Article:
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What Are The Key Data Capture Points Needed For IFRS 16 Compliance?

Posted by Ryan Hendrie on 07/09/17 10:26

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Complying with new legislation is always a time sensitive and labour-intensive exercise. Besides learning about what compliance looks like, we also, usually, need to understand where we are coming from.

As in, once it’s understood where we need to be, a time scale and plan can only be agreed once we know what the current state of play is. For Health & Safety compliance, any changes in regulations means conducting a starting audit – how far are we from complying at this point. And for organisation or company mergers, it means learning and appreciating new existing protocols and expectations before business can continue in having the merge bodies complying to revised protocols and expectations.  

IFRS 16 compliance is no different.

The trouble is smart businesses have seen how complex achieving compliance will be. Even smarter businesses have already started the process of understanding where they are with regard to compliance as things stand and planning to identify the “gaps”, despite the fact that implementation dates are not yet due.

But, why?

Because the data capturing needed in order to achieve lease accounting compliance in line with the new standards is a timely, difficult exercise. And, furthermore, once the initial data capture is complete and the leases reclassified where and when necessary, it’s an ongoing process to demonstrate continued compliance into the future.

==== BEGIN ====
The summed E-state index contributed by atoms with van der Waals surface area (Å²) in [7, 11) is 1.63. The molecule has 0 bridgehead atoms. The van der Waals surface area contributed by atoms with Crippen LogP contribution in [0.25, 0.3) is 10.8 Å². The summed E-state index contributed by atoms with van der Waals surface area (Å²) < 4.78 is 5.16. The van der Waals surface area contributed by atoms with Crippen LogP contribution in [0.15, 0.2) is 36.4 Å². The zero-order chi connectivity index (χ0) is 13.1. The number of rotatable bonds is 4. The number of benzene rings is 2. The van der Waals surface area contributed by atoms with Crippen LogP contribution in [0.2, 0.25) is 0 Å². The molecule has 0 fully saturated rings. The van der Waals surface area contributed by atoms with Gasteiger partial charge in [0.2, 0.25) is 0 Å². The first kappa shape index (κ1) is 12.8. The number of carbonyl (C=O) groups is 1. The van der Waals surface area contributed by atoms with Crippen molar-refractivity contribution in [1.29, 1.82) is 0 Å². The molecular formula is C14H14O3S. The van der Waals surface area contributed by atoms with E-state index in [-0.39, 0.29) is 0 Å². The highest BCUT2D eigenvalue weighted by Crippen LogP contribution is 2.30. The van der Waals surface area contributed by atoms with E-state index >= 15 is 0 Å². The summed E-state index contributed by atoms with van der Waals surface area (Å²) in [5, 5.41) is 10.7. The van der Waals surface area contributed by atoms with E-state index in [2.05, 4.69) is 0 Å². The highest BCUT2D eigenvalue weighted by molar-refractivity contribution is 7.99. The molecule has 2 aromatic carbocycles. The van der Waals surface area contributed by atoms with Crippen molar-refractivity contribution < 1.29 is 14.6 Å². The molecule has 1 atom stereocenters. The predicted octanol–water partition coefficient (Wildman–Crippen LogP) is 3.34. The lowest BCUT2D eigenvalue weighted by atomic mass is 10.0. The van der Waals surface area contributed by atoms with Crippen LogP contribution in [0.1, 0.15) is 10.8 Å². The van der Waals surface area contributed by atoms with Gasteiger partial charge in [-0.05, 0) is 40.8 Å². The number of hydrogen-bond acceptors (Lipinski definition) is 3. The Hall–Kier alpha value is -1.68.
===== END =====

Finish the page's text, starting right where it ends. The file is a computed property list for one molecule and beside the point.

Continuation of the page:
Also, under IFRS 16 lease accounting changes, the need to have a well-managed and optimised lease portfolio will be of increased importance. As the changes will affect cashflow, balance sheets and other key financial metrics, companies will not be able to risk having a soft touch approach to the finances associated with their leased assets. In the wake of IFRS16, leases will be scrutinised more keenly because of the effects they will have on company financials going forward


The Data Capture Points

Pre Transition: Data Gathering

The initial data gathering process is going to be the most time consuming and laborious part of achieving compliance. More so the bigger your business is and wider the points of responsibility and filing are spread.

Even in a single site operation, there are likely to be long since seen lease agreements for age-old, long-life assets. If you use operational assets such as on-site storage containers, you may have one employee who can locate the associated documents and data, but another person entirely will take care of something like the sales team’s company vehicles and mobiles.